Saturday, 11 November 2017

Waikanae – Peka Peka


On 24 October, we went for yet another ride on the Kapiti Coast. This time we parked at Waikanae, near the Waimanu Lagoons, and biked to Peka Peka. We biked down Rutherford Drive and Paetawa Road – the way we used to go, before the Expressway was built with its handy cycle track.

Nothing very new to write about there, but we took some nice photos on the way back. We went back on the Expressway track, but diverted off it at the Waikanae River Bridge. We rode down to the northern bank of the river.

The Expressway Waikanae Bridge and the track down to the river (photo by John)

The track led under the bridge and we found that the pillars had interesting Māori designs on them. These designs were developed in collaboration with the local iwi, Te Atiawa.

Under the bridge (photo by John)

The pillars feature Māori designs, developed by the local iwi, Te Atiawa (photo by John)

We made our way along the river track to the estuary, and the Waimanu Lagoons. These lagoons are a great habitat for a lot of birdlife, and as we biked around the lagoons, we spotted nesting cormorant (shags) in one of the big trees, and a gaggle of fluffy yellow goslings.

The track along the estuary (photo by John)

A gaggle of goslings (photo by John)

Nesting cormorants

We only did 22 km that day, but it had been lovely to be out in the sunshine.

Tuesday, 24 October 2017

Greta Point to Seatoun


Woah, I’m on a roll! Five posts in one day. When I have finished writing up this post, I shall finally be up to date. Just as well, as the next Folding Goldies ride is only a week away.

Last Friday 20 October was one of those perfect days that make Wellingtonians say “You can’t beat Wellington on a day like this”. As it was the day before Labour Weekend, we figured SH1 would be getting clogged with cars wanting to get out of the city for the long weekend. So we didn’t go up the coast, but went into town instead. To Greta Point to be precise. We parked outside NIWA and headed towards Miramar.

Between the end of Cobham Drive and the Miramar Cutting, a new footpath and separated cycleway are being built. I can’t quite understand why this is being done. The shared foot/cycle path that was there was quite adequate – from what we could see. There are other places that could do with a cycle track more than here. But perhaps cyclists commuting between Miramar and the city need this improvement.

A new footpath and separated cycle path in progress (photo by John)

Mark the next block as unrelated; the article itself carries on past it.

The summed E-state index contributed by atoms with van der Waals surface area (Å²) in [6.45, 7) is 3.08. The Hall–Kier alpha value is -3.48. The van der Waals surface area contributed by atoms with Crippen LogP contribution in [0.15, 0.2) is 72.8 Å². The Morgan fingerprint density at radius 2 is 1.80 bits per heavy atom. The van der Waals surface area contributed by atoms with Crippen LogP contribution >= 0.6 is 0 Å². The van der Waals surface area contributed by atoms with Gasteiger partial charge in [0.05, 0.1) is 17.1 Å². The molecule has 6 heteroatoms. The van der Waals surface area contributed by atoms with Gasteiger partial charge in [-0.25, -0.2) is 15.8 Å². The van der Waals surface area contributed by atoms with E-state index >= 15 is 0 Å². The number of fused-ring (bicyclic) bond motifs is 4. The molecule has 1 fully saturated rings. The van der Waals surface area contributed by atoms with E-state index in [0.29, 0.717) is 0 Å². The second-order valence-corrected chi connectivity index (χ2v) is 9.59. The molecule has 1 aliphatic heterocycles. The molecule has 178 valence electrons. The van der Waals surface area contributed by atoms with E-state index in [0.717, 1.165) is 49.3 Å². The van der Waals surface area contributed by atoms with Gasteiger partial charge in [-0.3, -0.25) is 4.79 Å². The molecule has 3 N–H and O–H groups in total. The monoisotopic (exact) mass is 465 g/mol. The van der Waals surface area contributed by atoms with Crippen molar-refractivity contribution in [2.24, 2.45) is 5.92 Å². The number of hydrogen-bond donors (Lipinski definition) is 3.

We carried on towards Shelley Bay. There are lots of little stony beaches along the way. We saw a few people enjoying the sunshine, and some people diving for shellfish.

One of the many little stony beaches (photo by John)

We stopped for lunch at the Chocolate Frog Café in Shelley Bay. We sat outside, and watched small children riding trikes and other ride-on toys around the large sealed area. I think it is great that the café provides these trikes for their littlest customers.

Children ride the bikes and trikes provided by the café (photo by John)

Lunch in the sun (photo by John)

The café is continually improving – with the sealed riding area for the children, a lawn out the front with beanbags and other seating, new sturdy fixed tables and benches, more seating and umbrellas alongside the sealed area, and a new outside bar.

I wonder what will become of this delightful area once they let the developers in. The Council is about to embark upon the Shelley Bay development, which will build housing, hotels and retail on the site. It will completely spoil a beautiful, serene area of the city that is a wonderful asset, just the way it is. Not only that, but the increased traffic will ruin a great cycling route.

Said the (now former) deputy-mayor Paul Eagle: “Millions of dollars will flow into our economy during and after construction, with more than 100 full time jobs created when the development is complete.” Why, oh why, do we have to pander to the almighty dollar?

Meanwhile, let’s enjoy the area while we still can. After lunch, we continued around the Miramar Peninsula towards Seatoun. We met a tractor mowing the grass on the steep banks, dislodging bits of the bank in the process, as I noticed when we returned on that side of the road. Little piles of rocky debris lined the road wherever the mower had been.

Mowing the grass on the bank (photo by John)